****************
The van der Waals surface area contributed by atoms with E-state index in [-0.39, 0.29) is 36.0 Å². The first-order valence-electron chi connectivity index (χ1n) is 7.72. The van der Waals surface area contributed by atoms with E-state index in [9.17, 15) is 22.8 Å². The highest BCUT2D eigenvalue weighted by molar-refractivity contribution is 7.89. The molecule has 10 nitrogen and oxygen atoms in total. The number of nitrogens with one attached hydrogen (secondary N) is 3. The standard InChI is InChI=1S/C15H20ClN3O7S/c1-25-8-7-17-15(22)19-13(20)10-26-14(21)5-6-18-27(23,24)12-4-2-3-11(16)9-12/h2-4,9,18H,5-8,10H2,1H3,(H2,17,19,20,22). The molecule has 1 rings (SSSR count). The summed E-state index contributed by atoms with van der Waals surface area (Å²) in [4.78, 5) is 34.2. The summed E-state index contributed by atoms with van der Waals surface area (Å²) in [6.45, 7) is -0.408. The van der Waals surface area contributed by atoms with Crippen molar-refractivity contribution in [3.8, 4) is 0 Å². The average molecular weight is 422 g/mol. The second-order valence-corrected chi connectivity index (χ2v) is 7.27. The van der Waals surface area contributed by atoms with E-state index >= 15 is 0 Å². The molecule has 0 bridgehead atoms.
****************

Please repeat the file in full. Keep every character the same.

The van der Waals surface area contributed by atoms with E-state index in [-0.39, 0.29) is 36.0 Å². The first-order valence-electron chi connectivity index (χ1n) is 7.72. The van der Waals surface area contributed by atoms with E-state index in [9.17, 15) is 22.8 Å². The highest BCUT2D eigenvalue weighted by molar-refractivity contribution is 7.89. The molecule has 10 nitrogen and oxygen atoms in total. The number of nitrogens with one attached hydrogen (secondary N) is 3. The standard InChI is InChI=1S/C15H20ClN3O7S/c1-25-8-7-17-15(22)19-13(20)10-26-14(21)5-6-18-27(23,24)12-4-2-3-11(16)9-12/h2-4,9,18H,5-8,10H2,1H3,(H2,17,19,20,22). The molecule has 1 rings (SSSR count). The summed E-state index contributed by atoms with van der Waals surface area (Å²) in [4.78, 5) is 34.2. The summed E-state index contributed by atoms with van der Waals surface area (Å²) in [6.45, 7) is -0.408. The van der Waals surface area contributed by atoms with Crippen molar-refractivity contribution in [3.8, 4) is 0 Å². The average molecular weight is 422 g/mol. The second-order valence-corrected chi connectivity index (χ2v) is 7.27. The van der Waals surface area contributed by atoms with E-state index >= 15 is 0 Å². The molecule has 0 bridgehead atoms.